A German Village resident known for promoting a plethora of singer-songwriter concerts in Columbus has branched out into the recording business.

A German Village resident known for promoting a plethora of singer-songwriter concerts in Columbus has branched out into the recording business.

Alec Wightman, president of Zeppelin Productions and the offshoot Zeppelin Recordings, helped fund the release of "Fewer Things," the latest CD by Columbus regular and Texas native Katy Moffatt.

The album, which will only be available through Moffatt's Web site and at her concerts, will be released Nov. 1.

An avid music lover, Wightman's foray into the music business started in the mid 1990s when he organized a concert for musician Tom Russell. He now promotes several concerts a year at the Columbus Maennerchor.

"In the course of that I have become good friends of artists that have come through here and certainly with Katy," Wightman said.

Wightman said Moffatt is a family friend and the idea for the album started from there.

"Katy hasn't had a new record of any type in a few years and I said to her a few years ago if she ever needed any help putting a record together she should talk to me," Wightman said. "She called and asked if I was serious about it."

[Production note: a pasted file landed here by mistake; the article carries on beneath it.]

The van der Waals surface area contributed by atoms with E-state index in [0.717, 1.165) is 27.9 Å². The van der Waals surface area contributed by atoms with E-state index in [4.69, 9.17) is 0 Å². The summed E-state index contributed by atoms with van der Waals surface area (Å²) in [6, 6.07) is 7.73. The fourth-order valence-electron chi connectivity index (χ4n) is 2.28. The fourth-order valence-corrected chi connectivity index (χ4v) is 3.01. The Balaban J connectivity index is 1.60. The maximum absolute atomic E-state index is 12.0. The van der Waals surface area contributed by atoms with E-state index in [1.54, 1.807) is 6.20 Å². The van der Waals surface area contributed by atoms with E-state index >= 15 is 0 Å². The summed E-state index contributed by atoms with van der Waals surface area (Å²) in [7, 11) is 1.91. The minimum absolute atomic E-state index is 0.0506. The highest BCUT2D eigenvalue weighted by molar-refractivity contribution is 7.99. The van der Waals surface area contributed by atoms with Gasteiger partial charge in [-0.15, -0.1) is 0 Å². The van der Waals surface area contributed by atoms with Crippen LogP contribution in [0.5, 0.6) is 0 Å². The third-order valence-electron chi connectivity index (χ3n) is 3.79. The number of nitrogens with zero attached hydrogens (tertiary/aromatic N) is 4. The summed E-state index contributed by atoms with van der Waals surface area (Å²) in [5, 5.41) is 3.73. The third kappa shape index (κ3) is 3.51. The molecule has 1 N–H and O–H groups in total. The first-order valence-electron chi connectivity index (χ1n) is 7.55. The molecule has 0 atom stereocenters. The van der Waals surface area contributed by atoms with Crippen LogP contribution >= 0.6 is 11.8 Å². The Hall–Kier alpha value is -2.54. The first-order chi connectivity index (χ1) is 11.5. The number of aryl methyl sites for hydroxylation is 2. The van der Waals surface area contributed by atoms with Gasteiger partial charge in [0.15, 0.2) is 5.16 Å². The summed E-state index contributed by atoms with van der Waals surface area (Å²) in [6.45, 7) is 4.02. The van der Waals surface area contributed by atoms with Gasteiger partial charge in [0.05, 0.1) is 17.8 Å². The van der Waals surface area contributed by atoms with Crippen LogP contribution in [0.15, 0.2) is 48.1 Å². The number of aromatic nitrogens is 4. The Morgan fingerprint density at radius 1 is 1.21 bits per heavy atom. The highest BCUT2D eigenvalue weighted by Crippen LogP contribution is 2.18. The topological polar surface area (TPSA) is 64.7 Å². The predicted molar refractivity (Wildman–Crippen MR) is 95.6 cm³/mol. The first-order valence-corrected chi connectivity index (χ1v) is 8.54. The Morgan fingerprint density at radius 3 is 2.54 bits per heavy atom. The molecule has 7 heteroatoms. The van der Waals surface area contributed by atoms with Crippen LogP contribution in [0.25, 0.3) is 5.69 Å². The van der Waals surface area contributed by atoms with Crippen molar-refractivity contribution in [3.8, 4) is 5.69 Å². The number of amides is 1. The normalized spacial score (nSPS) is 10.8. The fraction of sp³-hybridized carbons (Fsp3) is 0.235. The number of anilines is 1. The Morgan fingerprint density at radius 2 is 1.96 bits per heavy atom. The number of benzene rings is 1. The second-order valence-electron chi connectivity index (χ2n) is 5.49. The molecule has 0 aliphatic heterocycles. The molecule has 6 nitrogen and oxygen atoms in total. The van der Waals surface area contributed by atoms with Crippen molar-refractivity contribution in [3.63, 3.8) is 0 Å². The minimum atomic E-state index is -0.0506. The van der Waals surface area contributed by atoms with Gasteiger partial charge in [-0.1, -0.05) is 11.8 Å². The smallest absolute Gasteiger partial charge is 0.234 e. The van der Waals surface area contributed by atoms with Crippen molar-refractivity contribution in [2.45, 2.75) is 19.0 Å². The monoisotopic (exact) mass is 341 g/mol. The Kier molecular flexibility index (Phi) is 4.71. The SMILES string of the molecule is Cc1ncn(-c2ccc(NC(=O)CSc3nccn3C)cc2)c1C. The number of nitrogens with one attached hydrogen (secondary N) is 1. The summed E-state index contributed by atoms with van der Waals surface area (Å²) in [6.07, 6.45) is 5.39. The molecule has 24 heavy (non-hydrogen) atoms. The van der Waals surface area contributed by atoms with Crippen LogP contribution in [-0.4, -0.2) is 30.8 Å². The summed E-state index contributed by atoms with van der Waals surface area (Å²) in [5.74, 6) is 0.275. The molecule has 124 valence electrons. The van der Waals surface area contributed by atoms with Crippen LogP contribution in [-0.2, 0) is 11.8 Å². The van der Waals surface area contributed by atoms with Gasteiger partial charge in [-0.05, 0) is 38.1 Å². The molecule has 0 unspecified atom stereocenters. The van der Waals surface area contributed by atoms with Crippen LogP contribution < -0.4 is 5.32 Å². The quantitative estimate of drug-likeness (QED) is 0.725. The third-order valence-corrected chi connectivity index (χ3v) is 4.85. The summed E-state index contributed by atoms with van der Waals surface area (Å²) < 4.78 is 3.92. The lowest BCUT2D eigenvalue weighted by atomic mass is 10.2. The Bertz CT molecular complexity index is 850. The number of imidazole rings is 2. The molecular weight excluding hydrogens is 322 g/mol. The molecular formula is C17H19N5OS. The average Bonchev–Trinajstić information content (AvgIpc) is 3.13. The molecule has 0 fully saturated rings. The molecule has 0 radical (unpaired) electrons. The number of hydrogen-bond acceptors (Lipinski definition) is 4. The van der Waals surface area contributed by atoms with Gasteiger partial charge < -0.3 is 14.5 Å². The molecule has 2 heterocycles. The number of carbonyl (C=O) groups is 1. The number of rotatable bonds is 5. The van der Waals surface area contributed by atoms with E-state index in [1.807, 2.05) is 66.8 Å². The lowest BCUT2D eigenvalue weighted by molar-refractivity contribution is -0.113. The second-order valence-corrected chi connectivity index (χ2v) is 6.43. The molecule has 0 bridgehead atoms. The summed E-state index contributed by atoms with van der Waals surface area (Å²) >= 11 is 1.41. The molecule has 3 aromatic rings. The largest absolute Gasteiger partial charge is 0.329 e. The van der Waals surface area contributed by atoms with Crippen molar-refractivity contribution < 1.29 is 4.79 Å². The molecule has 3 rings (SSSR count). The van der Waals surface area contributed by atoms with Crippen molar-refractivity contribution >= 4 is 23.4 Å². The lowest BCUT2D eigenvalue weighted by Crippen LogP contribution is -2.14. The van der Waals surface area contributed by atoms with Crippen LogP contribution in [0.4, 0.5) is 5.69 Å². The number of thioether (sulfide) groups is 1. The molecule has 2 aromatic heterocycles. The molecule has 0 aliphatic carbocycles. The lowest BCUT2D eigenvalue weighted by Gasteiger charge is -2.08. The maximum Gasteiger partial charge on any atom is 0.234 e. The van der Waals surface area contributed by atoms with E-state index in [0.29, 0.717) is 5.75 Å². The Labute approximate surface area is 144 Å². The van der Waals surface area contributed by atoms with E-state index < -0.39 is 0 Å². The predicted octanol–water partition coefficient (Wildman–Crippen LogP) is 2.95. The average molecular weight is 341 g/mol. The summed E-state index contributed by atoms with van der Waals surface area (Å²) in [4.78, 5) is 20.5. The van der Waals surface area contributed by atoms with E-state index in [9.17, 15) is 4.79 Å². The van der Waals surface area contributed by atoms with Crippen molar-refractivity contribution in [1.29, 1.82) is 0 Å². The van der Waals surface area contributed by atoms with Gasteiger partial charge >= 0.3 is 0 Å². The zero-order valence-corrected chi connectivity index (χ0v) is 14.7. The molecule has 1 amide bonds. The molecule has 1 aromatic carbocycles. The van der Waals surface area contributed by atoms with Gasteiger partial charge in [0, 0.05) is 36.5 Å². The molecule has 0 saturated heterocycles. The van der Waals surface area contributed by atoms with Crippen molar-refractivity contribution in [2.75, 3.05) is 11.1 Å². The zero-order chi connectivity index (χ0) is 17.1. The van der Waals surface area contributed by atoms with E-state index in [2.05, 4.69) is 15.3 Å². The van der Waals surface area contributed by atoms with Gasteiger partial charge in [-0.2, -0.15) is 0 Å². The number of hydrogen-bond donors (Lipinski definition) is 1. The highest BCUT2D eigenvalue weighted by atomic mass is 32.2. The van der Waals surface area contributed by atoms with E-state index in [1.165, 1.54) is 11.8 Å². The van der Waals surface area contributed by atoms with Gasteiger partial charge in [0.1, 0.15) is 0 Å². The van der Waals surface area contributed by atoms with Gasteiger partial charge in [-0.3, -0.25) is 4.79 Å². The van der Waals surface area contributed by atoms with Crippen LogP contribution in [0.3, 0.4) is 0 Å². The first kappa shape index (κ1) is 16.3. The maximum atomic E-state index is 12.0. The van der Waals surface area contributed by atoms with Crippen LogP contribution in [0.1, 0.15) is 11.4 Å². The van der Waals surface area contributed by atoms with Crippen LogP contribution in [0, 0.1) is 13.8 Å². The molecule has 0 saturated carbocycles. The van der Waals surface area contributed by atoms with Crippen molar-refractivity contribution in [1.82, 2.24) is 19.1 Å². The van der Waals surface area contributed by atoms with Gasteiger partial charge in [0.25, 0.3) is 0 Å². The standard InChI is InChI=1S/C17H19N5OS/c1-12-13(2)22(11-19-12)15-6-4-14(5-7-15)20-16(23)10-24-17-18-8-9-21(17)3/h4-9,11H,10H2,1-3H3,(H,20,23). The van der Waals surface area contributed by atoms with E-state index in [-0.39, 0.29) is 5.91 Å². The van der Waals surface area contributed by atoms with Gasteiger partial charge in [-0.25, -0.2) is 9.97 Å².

The album, produced by guitarist Andrew Hardin, includes 11 tracks. The two previously worked together on Moffatt's "Walkin' on the Moon" and "Angel Town."

Moffatt and Hardin will play the Maennerchor February 14.

The mostly acoustic album includes songs written by sing-songwriter Pat McLaughlin, Stephen Bruton, Nick Lowe and John Hiatt.

This will be the first time the song "Midwester" -- by Hiatt -- will appear on an album. It was originally given to Moffatt as a demo in the '70s.

Russell will also make an appearance on the CD on the tracks, "She's All He Ever Sees In Me" and "Whistlin' in the Dark."

Moffatt started her musical career in the late '70s on Columbia records, and received rave reviews from critics.

Wightman said he's unsure if he will do another recording, but won't rule it out.

"I don't know," Wightman said. "It's a little bit like the concerts I do -- this isn't' all the money in the world to make one of these -- I suppose I could do this again."

Still, he added one condition.

"I would only do it for people whose music I love," Wightman said.